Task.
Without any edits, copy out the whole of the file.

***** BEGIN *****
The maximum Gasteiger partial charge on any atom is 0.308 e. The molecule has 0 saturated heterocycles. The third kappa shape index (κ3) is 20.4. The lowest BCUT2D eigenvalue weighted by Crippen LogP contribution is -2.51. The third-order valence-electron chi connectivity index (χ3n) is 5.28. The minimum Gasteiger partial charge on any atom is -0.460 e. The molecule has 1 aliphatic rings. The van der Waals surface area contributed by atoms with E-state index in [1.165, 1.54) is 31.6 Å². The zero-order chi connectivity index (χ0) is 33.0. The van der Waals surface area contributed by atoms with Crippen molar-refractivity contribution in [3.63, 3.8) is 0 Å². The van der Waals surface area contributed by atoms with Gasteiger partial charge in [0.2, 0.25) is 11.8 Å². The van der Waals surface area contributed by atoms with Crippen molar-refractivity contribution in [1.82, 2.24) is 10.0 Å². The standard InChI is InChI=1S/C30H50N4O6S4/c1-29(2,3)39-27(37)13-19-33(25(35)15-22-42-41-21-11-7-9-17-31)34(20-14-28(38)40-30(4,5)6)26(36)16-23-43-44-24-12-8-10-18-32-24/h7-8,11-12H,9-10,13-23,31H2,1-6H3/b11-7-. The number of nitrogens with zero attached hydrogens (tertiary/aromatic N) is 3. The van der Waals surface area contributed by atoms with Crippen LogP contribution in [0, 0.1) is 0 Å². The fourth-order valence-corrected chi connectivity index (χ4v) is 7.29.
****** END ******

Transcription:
The maximum Gasteiger partial charge on any atom is 0.308 e. The molecule has 0 saturated heterocycles. The third kappa shape index (κ3) is 20.4. The lowest BCUT2D eigenvalue weighted by Crippen LogP contribution is -2.51. The third-order valence-electron chi connectivity index (χ3n) is 5.28. The minimum Gasteiger partial charge on any atom is -0.460 e. The molecule has 1 aliphatic rings. The van der Waals surface area contributed by atoms with E-state index in [1.165, 1.54) is 31.6 Å². The zero-order chi connectivity index (χ0) is 33.0. The van der Waals surface area contributed by atoms with Crippen molar-refractivity contribution in [3.63, 3.8) is 0 Å². The van der Waals surface area contributed by atoms with Gasteiger partial charge in [0.2, 0.25) is 11.8 Å². The van der Waals surface area contributed by atoms with Crippen molar-refractivity contribution in [1.82, 2.24) is 10.0 Å². The standard InChI is InChI=1S/C30H50N4O6S4/c1-29(2,3)39-27(37)13-19-33(25(35)15-22-42-41-21-11-7-9-17-31)34(20-14-28(38)40-30(4,5)6)26(36)16-23-43-44-24-12-8-10-18-32-24/h7-8,11-12H,9-10,13-23,31H2,1-6H3/b11-7-. The number of nitrogens with zero attached hydrogens (tertiary/aromatic N) is 3. The van der Waals surface area contributed by atoms with Crippen LogP contribution in [0, 0.1) is 0 Å². The fourth-order valence-corrected chi connectivity index (χ4v) is 7.29.